Primarily for general aviation discussion, but other aviation topics are also welcome.
By plus7g
#1655471
. [quote="Richard Dastardly"]It’s an Augusta 109 - hangar & pad next to house & on his estate. [b]The original question was really about ‘is one limited to movements’ - that’s all.[/b] No intention of reporting it.[/quote]

Why the comment about the weather and his sqwawk then Richard Dastardly ?
" takes off sometimes in zero vis, no squawk - nowt. "

It is certainly what prompted the legality of transponder use debate.......
Last edited by plus7g on Thu Dec 06, 2018 10:01 am, edited 1 time in total.
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By Gertie
#1655540
TheFarmer wrote:Nobody calls the local council unless it’s to complain.

They do occasionally. When someone contacts the council to say "thanks" or "well done" about something management do (at least in the councils I know about) pass this on to the member of staff concerned, so it is worth doing.
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By kanga
#1655621
Gustosomerset wrote:.. The curtilage of a farm, for example, is the farm. Its domestic curtilage is (probably) just its garden.


the 'domestic curtilage' of Woburn, Badminton, Old Warden, .. is evidently large enough to accommodate a runway .. :)
#1655633
To add to the confusion, the 2017 Briefing Paper on 'Nuisance from helicopters and light aircraft' seems to state almost exactly the opposite of the BHA document quoted above and then tie itself in another knot:

"Helicopters and small aircraft may use temporary sites for landing and taking off provided safety standards are observed. Such sites can include large back gardens, hotel grounds, or open fields (provided the owner consents) or open wasteland. Such sites do not need to be approved by the CAA: their safety for use is judged by the pilot.
Under Schedule 2, Part 4, Class B of the Town and Country Planning (General Permitted Development) (England) Order 2015 (SI 2015/596)12 helicopters and small aircraft are given permitted development rights to use temporary sites for up to 28 days in a calendar year without the need to make a specific planning application. The days can be consecutive and there is no restriction on the number of movements. The temporary sites, however, must not be buildings or within the curtilage of a building. Clearly there is scope for interpretation of what constitutes the ‘curtilage of a building’ and this is a matter for case law."

This seems to suggest that all private locations (including gardens) are designated as 'temporary sites' and therefore subject to the 28 day rule. But then goes on to say that such a site cannot be within the curtilage of a building (like a garden, for example).
#1655642
Helicopters and small aircraft may use temporary sites for landing and taking off provided safety standards are observed. Such sites can include large back gardens, hotel grounds, or open fields (provided the owner consents)


That would seem to imply that those conditions apply only to temporary sites (the codicil ,re- owner's consent, would appear to reinforce the "temporary sites" descriptor.

No, I'm not a legal- eagle either! :P
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By Gertie
#1655757
Gustosomerset wrote:This seems to suggest that all private locations (including gardens) are designated as 'temporary sites' and therefore subject to the 28 day rule. But then goes on to say that such a site cannot be within the curtilage of a building (like a garden, for example).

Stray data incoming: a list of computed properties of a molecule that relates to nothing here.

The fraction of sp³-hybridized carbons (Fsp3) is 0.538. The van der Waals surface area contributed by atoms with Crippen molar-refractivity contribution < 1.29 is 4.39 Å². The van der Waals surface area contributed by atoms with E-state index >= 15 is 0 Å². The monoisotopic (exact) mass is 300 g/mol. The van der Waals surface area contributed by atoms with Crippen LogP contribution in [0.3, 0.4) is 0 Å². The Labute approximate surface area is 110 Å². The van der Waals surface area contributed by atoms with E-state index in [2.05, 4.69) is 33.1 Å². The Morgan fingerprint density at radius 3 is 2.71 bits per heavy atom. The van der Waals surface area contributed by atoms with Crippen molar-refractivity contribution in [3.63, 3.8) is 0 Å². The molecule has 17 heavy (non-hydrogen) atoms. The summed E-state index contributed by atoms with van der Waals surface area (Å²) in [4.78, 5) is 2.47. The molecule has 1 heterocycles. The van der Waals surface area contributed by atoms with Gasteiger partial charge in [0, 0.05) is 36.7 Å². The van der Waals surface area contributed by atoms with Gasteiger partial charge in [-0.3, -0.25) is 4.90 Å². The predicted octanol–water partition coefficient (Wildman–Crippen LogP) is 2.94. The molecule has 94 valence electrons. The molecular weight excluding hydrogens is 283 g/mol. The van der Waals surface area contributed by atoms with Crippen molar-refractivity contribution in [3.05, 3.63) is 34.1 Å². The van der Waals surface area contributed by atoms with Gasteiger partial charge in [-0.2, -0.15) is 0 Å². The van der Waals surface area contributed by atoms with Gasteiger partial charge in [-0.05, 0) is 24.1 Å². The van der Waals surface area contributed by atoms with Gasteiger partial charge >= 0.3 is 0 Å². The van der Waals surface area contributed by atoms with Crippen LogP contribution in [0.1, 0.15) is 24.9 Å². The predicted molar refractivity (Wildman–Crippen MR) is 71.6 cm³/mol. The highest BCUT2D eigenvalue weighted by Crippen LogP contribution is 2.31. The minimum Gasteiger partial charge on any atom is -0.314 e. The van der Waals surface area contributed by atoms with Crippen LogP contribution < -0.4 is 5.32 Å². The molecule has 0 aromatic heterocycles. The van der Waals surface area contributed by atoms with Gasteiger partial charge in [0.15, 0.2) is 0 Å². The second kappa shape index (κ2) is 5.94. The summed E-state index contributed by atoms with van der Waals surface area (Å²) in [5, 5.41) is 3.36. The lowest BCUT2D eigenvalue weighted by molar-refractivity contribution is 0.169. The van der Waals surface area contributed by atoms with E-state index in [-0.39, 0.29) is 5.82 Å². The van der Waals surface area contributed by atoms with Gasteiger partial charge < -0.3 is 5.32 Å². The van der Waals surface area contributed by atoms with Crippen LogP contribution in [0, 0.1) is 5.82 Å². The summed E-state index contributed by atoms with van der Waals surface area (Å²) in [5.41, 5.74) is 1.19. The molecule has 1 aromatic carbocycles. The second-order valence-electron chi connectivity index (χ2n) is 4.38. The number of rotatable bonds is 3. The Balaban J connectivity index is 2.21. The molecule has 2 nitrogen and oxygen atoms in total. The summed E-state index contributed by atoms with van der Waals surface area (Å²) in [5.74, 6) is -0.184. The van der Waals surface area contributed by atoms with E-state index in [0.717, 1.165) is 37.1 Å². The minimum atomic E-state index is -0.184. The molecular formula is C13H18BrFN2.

Exactly the sort of confusion that led me to recommend consulting a specialist planning lawyer if you really want to understand anything into which the word "curtilage" comes.
#1655764
Agree. That said, leaving aside all the obvious confusion about curtilages, the above does (more or less) support what I had always believed to be the case - i.e, that all private 'non-approved' sites are subject to the 28 day rule wherever they are and whatever the type of aircraft - rotary or fixed wing (contrary to what the BHA seems to believe).

The legal situation is obviously a mess, but to our advantage for a change, I think. FWIW, my neighbour (who owns many acres) regularly uses an airstrip at the top of his land for both his helicopter and his aeroplane. I once asked him if anyone had ever given him any grief about the 28 day rule. He simply pointed to another field down the hill large enough for a second strip - ready to be used just in case.
#1655793
previous post I didn't make very clear.- so, If it's your own land, you don't need permission from yourself.
The quoted rule specifically mentions "Providing the owner consents." Therefore, 28 day rule refers to large gardens, Hotel grounds etc. NOT owned by the aircraft owner / Pilot.
Yes, it's typical of loose legislation designed as a "gotcha" to try and trap someone if they have a real desire to "carpet " that individual.
#1655796
I’ve deliberately refrained from discussing the rules of private strips/pads here, but I’m really sorry to say that many of you really don’t have a clue about Planning and airstrips, and are potentially victims of your own naivety.

Blunt? Maybe. But you need to stop being so obsessed about the 28 day rule as it doesn’t apply!!
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By PaulSS
#1655814
@TheFarmer
But you need to stop being so obsessed about the 28 day rule as it doesn’t apply!!


Are you just going to chuck in that grenade and walk away or are you going to give us the benefit of your wisdom? I'm sure there's a lot of us who would like to learn.

@Gustosomerset The way I read the 'nuisance' paper is that it is correct in its definition of the '28 day rule' and applies if the light aircraft or helicopter is flying under that rule BUT, as suggested by the BHA, it is not necessary for a helicopter to operate under the '28 day rule' when flying from the private property's curtilage.